For Jerry Jones, the watershed moment arrived on Day 1. Back in 1989, mortgaged to the hilt after his purchase of the Dallas Cowboys, he pulled the plug on the iconic Tom Landry and installed Jimmy Johnson as his head coach, kickstarting a return to prominence and laying the foundation that would help make Jones one of the biggest power brokers in NFL history.
Nearly 30 years later, arguably the most important turning point since that 1989 shakeup is now unfolding in Dallas. But this stage doesn’t belong to Jerry anymore. Instead, this moment belongs to Jerry’s son Stephen. The successor who is about to put his biggest mark on these Cowboys, completing a transition of power that has been steadily emerging over the past five years.
Make no mistake about this period of Cowboys lore: 2019 is the year of Stephen Jones. And the decisions he makes this year – including a contract extension for DeMarcus Lawrence that is already in the books – will end up defining the path of the franchise for the next decade or more.
A long-term decision on the head coach.
A long-term decision on the franchise quarterback.
A long-term decision on the franchise wide receiver.
A long-term decision on the franchise running back.
That’s one hell of a prologue to the next chapter for the Cowboys, carrying massive financial ramifications that could either cement a Super Bowl window for several years or sow desperate chaos in the home stretch of Jerry Jones’ life.
And make no mistake, Jerry has been clear about his motivations in recent months. He’s 76 years old, he was shaken by the death of Houston Texans owner Bob McNair, who died last November at 81. Jones doesn’t have time for sweeping rebuilds and he wants another Super Bowl win more than almost anything else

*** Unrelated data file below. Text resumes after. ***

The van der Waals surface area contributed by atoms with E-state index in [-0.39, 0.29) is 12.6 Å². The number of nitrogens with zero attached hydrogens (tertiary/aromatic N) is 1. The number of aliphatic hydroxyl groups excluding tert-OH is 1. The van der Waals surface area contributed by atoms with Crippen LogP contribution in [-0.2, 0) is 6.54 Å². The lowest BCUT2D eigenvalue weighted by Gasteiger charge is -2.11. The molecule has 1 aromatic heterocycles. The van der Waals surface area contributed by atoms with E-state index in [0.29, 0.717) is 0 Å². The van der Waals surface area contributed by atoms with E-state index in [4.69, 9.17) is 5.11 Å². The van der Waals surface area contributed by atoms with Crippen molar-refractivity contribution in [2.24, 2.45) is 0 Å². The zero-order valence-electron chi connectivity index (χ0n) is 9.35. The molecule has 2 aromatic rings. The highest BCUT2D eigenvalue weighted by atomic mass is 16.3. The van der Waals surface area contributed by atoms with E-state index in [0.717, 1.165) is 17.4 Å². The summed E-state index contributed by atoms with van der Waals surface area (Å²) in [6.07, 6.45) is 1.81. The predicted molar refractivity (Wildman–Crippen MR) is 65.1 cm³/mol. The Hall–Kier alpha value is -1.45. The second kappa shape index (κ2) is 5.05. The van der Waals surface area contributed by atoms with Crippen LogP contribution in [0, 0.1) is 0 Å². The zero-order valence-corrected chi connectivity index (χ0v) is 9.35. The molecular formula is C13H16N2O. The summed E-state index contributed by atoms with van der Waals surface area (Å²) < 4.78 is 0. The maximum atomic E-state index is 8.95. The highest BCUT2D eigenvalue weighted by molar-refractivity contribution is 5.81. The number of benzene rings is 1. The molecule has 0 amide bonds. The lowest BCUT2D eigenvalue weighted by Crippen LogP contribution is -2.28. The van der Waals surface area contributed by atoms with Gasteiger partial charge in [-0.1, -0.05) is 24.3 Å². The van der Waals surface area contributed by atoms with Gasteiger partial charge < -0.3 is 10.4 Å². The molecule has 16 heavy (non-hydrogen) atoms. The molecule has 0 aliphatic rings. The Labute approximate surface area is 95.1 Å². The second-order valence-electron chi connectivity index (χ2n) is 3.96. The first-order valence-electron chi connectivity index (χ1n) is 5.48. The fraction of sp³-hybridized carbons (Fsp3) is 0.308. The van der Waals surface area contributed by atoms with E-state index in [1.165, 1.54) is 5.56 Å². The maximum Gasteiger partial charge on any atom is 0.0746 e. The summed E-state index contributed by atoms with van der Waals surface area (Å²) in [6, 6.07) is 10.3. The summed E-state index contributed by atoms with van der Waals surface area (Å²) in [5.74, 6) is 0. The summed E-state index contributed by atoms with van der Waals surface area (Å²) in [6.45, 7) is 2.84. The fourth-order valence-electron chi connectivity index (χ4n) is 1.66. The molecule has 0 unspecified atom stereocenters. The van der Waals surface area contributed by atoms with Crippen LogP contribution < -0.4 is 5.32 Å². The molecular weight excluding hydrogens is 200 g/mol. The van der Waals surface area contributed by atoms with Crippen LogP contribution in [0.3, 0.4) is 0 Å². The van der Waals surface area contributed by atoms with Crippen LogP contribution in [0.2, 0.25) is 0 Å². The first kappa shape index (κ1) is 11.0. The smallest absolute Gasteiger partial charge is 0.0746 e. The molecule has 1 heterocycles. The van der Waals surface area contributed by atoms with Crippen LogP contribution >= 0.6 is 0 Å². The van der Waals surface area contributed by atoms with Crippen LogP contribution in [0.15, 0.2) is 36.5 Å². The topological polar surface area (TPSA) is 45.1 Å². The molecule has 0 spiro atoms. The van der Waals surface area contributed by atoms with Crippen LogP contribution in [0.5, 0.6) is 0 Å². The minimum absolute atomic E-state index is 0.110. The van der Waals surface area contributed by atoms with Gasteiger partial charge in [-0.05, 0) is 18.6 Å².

Consider this reality, and then overlap it with this offseason. It speaks to why Dak Prescott has to pan out as a $30 million franchise quarterback. And why Amari Cooper has to make the first-round pick worth the trade investment. And why Zeke Elliott – despite his continuing red flags off the field (including his latest handcuffing at a music festival, an incident that Stephen Jones says won’t have an impact on extension plans) – has to be the anchor Dallas envisioned.
After all, if Dak isn’t the franchise quarterback, then who will be? If Cooper isn’t the surefire No. 1 wideout they traded for, who else is available and what will he cost? If Elliott is too much of an off-field headache and isn’t the straw that stirs the drink as ownership has decreed, then which guy on the roster becomes that player?
None of this is to suggest those players aren’t worthy of extensions, of course. But it would be foolish to ignore the pressure that exists at the top of this franchise. For Jerry Jones, these have to be the guys. They were chosen for it and they’ve teased it, and anything else to the contrary means adding years that may not be here.
All of which makes this the transitional year when Stephen Jones can show he’s prepared to someday be the one and only owner of the Cowboys. There is a tight rope running down the middle of the franchise with these decisions – and he’s in charge of the balancing act. It’s why he took his time with the Lawrence contract, and might have taken longer if a new deal hadn’t been holding up Lawrence’s offseason surgery. It’s also why Stephen Jones hasn’t blown out Prescott, Cooper and Elliott already. He knows they’re all getting big deals and he might have to fight to keep the numbers in control any way he can.